A group of members led by associate minister Laura Fitzpatrick-Nager are creating "witness stones" to commemorate the lives of 14 people who were enslaved in Old Lyme.

Jungkeit also filmed a video series over the winter called "Wheels of Justice: Stories from the Deep North" to tell the stories of enslavement and resistance in Old Lyme, New London, and other area towns.

"By facing into this legacy, it gives us an opportunity to create a different kind of future," he said. "I think we need to do the work of asking why a place like Old Lyme is 96 percent white. That doesn't just happen. That's created."

The issue of systemic racism has come up at meetings of the Old Lyme Board of Selectmen over many months as Democratic Selectwoman Mary Jo Nosal sought passage of a resolution to identify racism as a public health crisis. First Selectman Timothy Griswold and Selectman Christopher Kerr have so far failed to bring the issue up for a vote.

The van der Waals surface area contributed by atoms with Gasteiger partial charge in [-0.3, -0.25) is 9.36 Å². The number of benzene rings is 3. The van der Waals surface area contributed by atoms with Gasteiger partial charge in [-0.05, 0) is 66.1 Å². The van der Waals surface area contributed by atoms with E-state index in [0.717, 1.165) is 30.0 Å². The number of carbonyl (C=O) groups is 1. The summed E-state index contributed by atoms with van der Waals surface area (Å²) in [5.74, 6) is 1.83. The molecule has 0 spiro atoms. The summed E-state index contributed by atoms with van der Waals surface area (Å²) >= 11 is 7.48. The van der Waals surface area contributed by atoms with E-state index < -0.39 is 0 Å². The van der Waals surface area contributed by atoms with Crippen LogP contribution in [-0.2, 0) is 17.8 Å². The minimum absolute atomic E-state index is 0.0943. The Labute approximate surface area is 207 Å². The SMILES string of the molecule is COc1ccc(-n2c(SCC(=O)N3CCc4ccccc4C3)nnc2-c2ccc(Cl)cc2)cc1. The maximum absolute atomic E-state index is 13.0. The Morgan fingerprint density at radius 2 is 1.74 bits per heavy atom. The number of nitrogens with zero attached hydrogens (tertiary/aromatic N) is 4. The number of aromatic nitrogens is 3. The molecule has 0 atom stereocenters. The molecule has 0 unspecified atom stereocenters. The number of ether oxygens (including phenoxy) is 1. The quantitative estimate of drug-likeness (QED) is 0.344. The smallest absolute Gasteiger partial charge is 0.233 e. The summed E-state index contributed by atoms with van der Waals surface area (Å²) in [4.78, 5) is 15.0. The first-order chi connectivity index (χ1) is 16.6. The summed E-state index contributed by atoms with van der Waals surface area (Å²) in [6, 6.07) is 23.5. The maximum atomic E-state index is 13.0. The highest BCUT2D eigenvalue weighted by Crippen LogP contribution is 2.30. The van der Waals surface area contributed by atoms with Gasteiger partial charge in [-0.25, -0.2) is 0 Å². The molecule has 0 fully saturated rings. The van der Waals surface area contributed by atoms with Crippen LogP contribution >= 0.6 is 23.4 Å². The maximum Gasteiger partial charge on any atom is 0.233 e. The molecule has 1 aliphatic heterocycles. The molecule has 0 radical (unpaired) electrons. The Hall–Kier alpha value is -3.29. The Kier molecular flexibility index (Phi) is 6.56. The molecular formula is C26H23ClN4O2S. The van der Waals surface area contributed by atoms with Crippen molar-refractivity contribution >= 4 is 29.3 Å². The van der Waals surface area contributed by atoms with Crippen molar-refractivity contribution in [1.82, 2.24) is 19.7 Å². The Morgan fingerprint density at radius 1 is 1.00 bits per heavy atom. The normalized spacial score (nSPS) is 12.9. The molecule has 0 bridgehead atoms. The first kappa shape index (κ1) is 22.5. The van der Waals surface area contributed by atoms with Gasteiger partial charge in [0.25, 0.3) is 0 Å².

Griswold has said he believes a resolution that says the town is in a racism crisis would portray Old Lyme in a "negative way."

In April, Griswold told The Day that Jungkeit and the First Congregational Church have "taken up the cause big time" in Old Lyme, and that the church is the appropriate place for that conversation.

Jungkeit said he believes there is some misunderstanding about the difference between systemic racism, which the resolution seeks to address, and individual racism.

"To say we need to adopt a resolution like this is not to say that individuals living in Old Lyme are closet racists or something like that. That's not what's at stake here," he said.

Systemic racism refers to societal policies and practices that result in unfair advantage for some people and unfair treatment of others based on race. It can manifest in disparities in areas like health care, housing, transportation and environmental resources, among others.

Jungkeit praised his congregation's willingness to do the "powerful work" of addressing inequality. He said he was told early on that the church was filled with people who want to be pushed and like to be challenged.

Social justice was a legacy left by his predecessor, the Rev. David W. Good.

"That's ultimately what drew me here, and those are some of the things that continue to excite me," he said.

e.regan@theday.com